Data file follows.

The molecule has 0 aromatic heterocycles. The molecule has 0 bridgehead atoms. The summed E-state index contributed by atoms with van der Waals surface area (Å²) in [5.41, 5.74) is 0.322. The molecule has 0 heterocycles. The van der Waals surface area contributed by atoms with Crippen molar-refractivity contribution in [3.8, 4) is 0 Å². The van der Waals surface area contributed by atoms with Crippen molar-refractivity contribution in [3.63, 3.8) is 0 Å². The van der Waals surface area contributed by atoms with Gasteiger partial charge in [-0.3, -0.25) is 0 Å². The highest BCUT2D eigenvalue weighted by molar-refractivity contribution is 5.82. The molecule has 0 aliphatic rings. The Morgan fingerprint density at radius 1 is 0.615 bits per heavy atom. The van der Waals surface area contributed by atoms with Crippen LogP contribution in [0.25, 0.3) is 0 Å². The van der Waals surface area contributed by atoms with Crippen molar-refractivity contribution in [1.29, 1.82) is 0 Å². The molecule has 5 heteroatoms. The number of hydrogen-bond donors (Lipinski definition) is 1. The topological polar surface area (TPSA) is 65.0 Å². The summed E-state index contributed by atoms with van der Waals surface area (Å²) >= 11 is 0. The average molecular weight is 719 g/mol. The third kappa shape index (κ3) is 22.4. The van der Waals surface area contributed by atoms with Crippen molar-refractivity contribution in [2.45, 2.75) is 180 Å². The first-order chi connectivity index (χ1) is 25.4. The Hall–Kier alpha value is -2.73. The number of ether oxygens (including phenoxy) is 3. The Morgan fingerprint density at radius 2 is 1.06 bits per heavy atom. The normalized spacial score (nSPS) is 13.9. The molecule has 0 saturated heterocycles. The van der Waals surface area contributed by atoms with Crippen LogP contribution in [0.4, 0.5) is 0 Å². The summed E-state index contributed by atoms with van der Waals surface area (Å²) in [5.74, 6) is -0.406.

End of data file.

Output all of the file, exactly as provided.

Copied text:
The molecule has 0 aromatic heterocycles. The molecule has 0 bridgehead atoms. The summed E-state index contributed by atoms with van der Waals surface area (Å²) in [5.41, 5.74) is 0.322. The molecule has 0 heterocycles. The van der Waals surface area contributed by atoms with Crippen molar-refractivity contribution in [3.8, 4) is 0 Å². The van der Waals surface area contributed by atoms with Crippen molar-refractivity contribution in [3.63, 3.8) is 0 Å². The van der Waals surface area contributed by atoms with Gasteiger partial charge in [-0.3, -0.25) is 0 Å². The highest BCUT2D eigenvalue weighted by molar-refractivity contribution is 5.82. The molecule has 0 aliphatic rings. The Morgan fingerprint density at radius 1 is 0.615 bits per heavy atom. The van der Waals surface area contributed by atoms with Crippen LogP contribution in [0.25, 0.3) is 0 Å². The van der Waals surface area contributed by atoms with Crippen molar-refractivity contribution in [1.29, 1.82) is 0 Å². The molecule has 5 heteroatoms. The number of hydrogen-bond donors (Lipinski definition) is 1. The topological polar surface area (TPSA) is 65.0 Å². The summed E-state index contributed by atoms with van der Waals surface area (Å²) >= 11 is 0. The average molecular weight is 719 g/mol. The third kappa shape index (κ3) is 22.4. The van der Waals surface area contributed by atoms with Crippen molar-refractivity contribution in [2.45, 2.75) is 180 Å². The first-order chi connectivity index (χ1) is 25.4. The Hall–Kier alpha value is -2.73. The number of ether oxygens (including phenoxy) is 3. The Morgan fingerprint density at radius 2 is 1.06 bits per heavy atom. The normalized spacial score (nSPS) is 13.9. The molecule has 0 saturated heterocycles. The van der Waals surface area contributed by atoms with Crippen LogP contribution in [0.4, 0.5) is 0 Å². The summed E-state index contributed by atoms with van der Waals surface area (Å²) in [5.74, 6) is -0.406.